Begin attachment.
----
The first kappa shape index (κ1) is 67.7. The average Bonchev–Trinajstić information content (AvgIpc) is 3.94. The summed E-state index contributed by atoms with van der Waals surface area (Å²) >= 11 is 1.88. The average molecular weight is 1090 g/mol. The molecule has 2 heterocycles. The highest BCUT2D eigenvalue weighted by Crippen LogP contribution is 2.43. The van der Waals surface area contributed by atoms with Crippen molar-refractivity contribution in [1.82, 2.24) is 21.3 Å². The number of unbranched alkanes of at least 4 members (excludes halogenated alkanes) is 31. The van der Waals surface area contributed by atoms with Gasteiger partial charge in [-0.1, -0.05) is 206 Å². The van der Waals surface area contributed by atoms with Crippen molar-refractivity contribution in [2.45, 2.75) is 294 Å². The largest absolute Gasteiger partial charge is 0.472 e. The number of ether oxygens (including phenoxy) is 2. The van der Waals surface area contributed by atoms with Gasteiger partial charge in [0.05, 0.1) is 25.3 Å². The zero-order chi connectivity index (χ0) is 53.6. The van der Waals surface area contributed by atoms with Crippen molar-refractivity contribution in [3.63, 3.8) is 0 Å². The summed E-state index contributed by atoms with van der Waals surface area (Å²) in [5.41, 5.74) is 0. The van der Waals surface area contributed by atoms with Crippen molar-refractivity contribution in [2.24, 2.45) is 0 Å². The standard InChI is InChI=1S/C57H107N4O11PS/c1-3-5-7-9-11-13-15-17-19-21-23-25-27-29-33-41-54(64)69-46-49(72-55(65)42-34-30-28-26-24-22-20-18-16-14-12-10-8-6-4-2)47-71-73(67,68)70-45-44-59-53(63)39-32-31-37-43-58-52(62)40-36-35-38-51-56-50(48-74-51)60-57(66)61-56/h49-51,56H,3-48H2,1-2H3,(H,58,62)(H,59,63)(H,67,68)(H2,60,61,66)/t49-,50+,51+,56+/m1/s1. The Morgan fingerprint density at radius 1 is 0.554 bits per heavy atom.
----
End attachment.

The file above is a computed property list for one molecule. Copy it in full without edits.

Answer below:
The first kappa shape index (κ1) is 67.7. The average Bonchev–Trinajstić information content (AvgIpc) is 3.94. The summed E-state index contributed by atoms with van der Waals surface area (Å²) >= 11 is 1.88. The average molecular weight is 1090 g/mol. The molecule has 2 heterocycles. The highest BCUT2D eigenvalue weighted by Crippen LogP contribution is 2.43. The van der Waals surface area contributed by atoms with Crippen molar-refractivity contribution in [1.82, 2.24) is 21.3 Å². The number of unbranched alkanes of at least 4 members (excludes halogenated alkanes) is 31. The van der Waals surface area contributed by atoms with Gasteiger partial charge in [-0.1, -0.05) is 206 Å². The van der Waals surface area contributed by atoms with Crippen molar-refractivity contribution in [2.45, 2.75) is 294 Å². The largest absolute Gasteiger partial charge is 0.472 e. The number of ether oxygens (including phenoxy) is 2. The van der Waals surface area contributed by atoms with Gasteiger partial charge in [0.05, 0.1) is 25.3 Å². The zero-order chi connectivity index (χ0) is 53.6. The van der Waals surface area contributed by atoms with Crippen molar-refractivity contribution in [3.63, 3.8) is 0 Å². The summed E-state index contributed by atoms with van der Waals surface area (Å²) in [5.41, 5.74) is 0. The van der Waals surface area contributed by atoms with Crippen molar-refractivity contribution in [2.24, 2.45) is 0 Å². The standard InChI is InChI=1S/C57H107N4O11PS/c1-3-5-7-9-11-13-15-17-19-21-23-25-27-29-33-41-54(64)69-46-49(72-55(65)42-34-30-28-26-24-22-20-18-16-14-12-10-8-6-4-2)47-71-73(67,68)70-45-44-59-53(63)39-32-31-37-43-58-52(62)40-36-35-38-51-56-50(48-74-51)60-57(66)61-56/h49-51,56H,3-48H2,1-2H3,(H,58,62)(H,59,63)(H,67,68)(H2,60,61,66)/t49-,50+,51+,56+/m1/s1. The Morgan fingerprint density at radius 1 is 0.554 bits per heavy atom.